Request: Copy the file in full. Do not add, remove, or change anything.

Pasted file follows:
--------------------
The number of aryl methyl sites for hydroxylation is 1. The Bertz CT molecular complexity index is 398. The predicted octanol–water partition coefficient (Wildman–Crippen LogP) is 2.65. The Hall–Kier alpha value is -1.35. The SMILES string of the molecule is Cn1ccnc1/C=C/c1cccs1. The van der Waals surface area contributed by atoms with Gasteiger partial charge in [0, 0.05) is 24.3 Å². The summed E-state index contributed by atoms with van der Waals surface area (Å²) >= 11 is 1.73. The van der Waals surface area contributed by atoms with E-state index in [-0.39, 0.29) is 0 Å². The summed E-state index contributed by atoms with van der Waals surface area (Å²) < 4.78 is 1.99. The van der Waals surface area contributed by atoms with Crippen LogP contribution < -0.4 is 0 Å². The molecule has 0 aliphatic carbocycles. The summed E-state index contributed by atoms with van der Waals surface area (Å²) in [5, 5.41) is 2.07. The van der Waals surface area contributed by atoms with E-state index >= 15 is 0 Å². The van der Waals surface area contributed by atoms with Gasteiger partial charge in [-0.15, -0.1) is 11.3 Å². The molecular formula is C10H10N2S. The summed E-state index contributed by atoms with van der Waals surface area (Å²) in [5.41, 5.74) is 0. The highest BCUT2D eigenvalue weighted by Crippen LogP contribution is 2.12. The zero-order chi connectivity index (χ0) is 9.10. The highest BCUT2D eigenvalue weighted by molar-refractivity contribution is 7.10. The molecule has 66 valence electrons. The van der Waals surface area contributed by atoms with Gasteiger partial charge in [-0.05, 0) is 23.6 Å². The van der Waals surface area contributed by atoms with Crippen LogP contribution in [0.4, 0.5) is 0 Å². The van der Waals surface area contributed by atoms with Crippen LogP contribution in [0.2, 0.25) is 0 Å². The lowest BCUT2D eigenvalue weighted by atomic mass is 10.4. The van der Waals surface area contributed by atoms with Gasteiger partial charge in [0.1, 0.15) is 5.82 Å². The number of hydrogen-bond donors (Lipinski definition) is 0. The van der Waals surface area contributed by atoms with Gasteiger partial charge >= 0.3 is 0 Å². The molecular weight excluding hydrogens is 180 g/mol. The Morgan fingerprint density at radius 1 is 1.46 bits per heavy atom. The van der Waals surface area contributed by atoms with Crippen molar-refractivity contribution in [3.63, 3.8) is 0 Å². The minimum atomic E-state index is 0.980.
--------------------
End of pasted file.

The number of aryl methyl sites for hydroxylation is 1. The Bertz CT molecular complexity index is 398. The predicted octanol–water partition coefficient (Wildman–Crippen LogP) is 2.65. The Hall–Kier alpha value is -1.35. The SMILES string of the molecule is Cn1ccnc1/C=C/c1cccs1. The van der Waals surface area contributed by atoms with Gasteiger partial charge in [0, 0.05) is 24.3 Å². The summed E-state index contributed by atoms with van der Waals surface area (Å²) >= 11 is 1.73. The van der Waals surface area contributed by atoms with E-state index in [-0.39, 0.29) is 0 Å². The summed E-state index contributed by atoms with van der Waals surface area (Å²) < 4.78 is 1.99. The van der Waals surface area contributed by atoms with Crippen LogP contribution < -0.4 is 0 Å². The molecule has 0 aliphatic carbocycles. The summed E-state index contributed by atoms with van der Waals surface area (Å²) in [5, 5.41) is 2.07. The van der Waals surface area contributed by atoms with E-state index >= 15 is 0 Å². The van der Waals surface area contributed by atoms with Gasteiger partial charge in [-0.15, -0.1) is 11.3 Å². The molecular formula is C10H10N2S. The summed E-state index contributed by atoms with van der Waals surface area (Å²) in [5.41, 5.74) is 0. The highest BCUT2D eigenvalue weighted by Crippen LogP contribution is 2.12. The zero-order chi connectivity index (χ0) is 9.10. The highest BCUT2D eigenvalue weighted by molar-refractivity contribution is 7.10. The molecule has 66 valence electrons. The van der Waals surface area contributed by atoms with Gasteiger partial charge in [-0.05, 0) is 23.6 Å². The van der Waals surface area contributed by atoms with Crippen LogP contribution in [0.4, 0.5) is 0 Å². The van der Waals surface area contributed by atoms with Crippen LogP contribution in [0.2, 0.25) is 0 Å². The lowest BCUT2D eigenvalue weighted by atomic mass is 10.4. The van der Waals surface area contributed by atoms with Gasteiger partial charge in [0.1, 0.15) is 5.82 Å². The number of hydrogen-bond donors (Lipinski definition) is 0. The van der Waals surface area contributed by atoms with Gasteiger partial charge >= 0.3 is 0 Å². The molecular weight excluding hydrogens is 180 g/mol. The Morgan fingerprint density at radius 1 is 1.46 bits per heavy atom. The van der Waals surface area contributed by atoms with Crippen molar-refractivity contribution in [3.63, 3.8) is 0 Å². The minimum atomic E-state index is 0.980.